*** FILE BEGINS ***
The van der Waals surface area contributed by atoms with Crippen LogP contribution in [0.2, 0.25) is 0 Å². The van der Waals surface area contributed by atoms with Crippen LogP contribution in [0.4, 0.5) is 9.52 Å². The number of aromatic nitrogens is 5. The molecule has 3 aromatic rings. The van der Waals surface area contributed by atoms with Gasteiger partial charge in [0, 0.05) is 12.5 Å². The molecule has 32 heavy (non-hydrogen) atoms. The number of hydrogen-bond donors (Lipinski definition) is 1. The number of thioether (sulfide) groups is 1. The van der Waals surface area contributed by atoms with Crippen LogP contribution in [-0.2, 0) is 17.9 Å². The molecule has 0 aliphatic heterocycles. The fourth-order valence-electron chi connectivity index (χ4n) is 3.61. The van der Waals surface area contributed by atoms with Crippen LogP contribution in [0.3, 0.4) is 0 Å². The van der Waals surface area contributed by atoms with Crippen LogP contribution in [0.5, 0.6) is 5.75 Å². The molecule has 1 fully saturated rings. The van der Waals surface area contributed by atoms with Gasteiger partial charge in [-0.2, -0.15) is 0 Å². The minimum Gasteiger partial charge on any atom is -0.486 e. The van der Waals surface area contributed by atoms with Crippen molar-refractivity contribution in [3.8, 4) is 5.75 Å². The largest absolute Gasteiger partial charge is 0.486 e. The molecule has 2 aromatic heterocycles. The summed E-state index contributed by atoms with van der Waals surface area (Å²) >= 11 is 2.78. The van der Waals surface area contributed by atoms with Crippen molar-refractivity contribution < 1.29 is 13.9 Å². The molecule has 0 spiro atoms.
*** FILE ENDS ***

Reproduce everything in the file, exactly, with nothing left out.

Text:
The van der Waals surface area contributed by atoms with Crippen LogP contribution in [0.2, 0.25) is 0 Å². The van der Waals surface area contributed by atoms with Crippen LogP contribution in [0.4, 0.5) is 9.52 Å². The number of aromatic nitrogens is 5. The molecule has 3 aromatic rings. The van der Waals surface area contributed by atoms with Gasteiger partial charge in [0, 0.05) is 12.5 Å². The molecule has 32 heavy (non-hydrogen) atoms. The number of hydrogen-bond donors (Lipinski definition) is 1. The number of thioether (sulfide) groups is 1. The van der Waals surface area contributed by atoms with Crippen LogP contribution in [-0.2, 0) is 17.9 Å². The molecule has 0 aliphatic heterocycles. The fourth-order valence-electron chi connectivity index (χ4n) is 3.61. The van der Waals surface area contributed by atoms with Crippen LogP contribution in [0.3, 0.4) is 0 Å². The van der Waals surface area contributed by atoms with Crippen LogP contribution in [0.5, 0.6) is 5.75 Å². The molecule has 1 fully saturated rings. The van der Waals surface area contributed by atoms with Gasteiger partial charge in [-0.2, -0.15) is 0 Å². The minimum Gasteiger partial charge on any atom is -0.486 e. The van der Waals surface area contributed by atoms with Crippen molar-refractivity contribution in [3.8, 4) is 5.75 Å². The largest absolute Gasteiger partial charge is 0.486 e. The molecule has 2 aromatic heterocycles. The summed E-state index contributed by atoms with van der Waals surface area (Å²) >= 11 is 2.78. The van der Waals surface area contributed by atoms with Crippen molar-refractivity contribution < 1.29 is 13.9 Å². The molecule has 0 spiro atoms.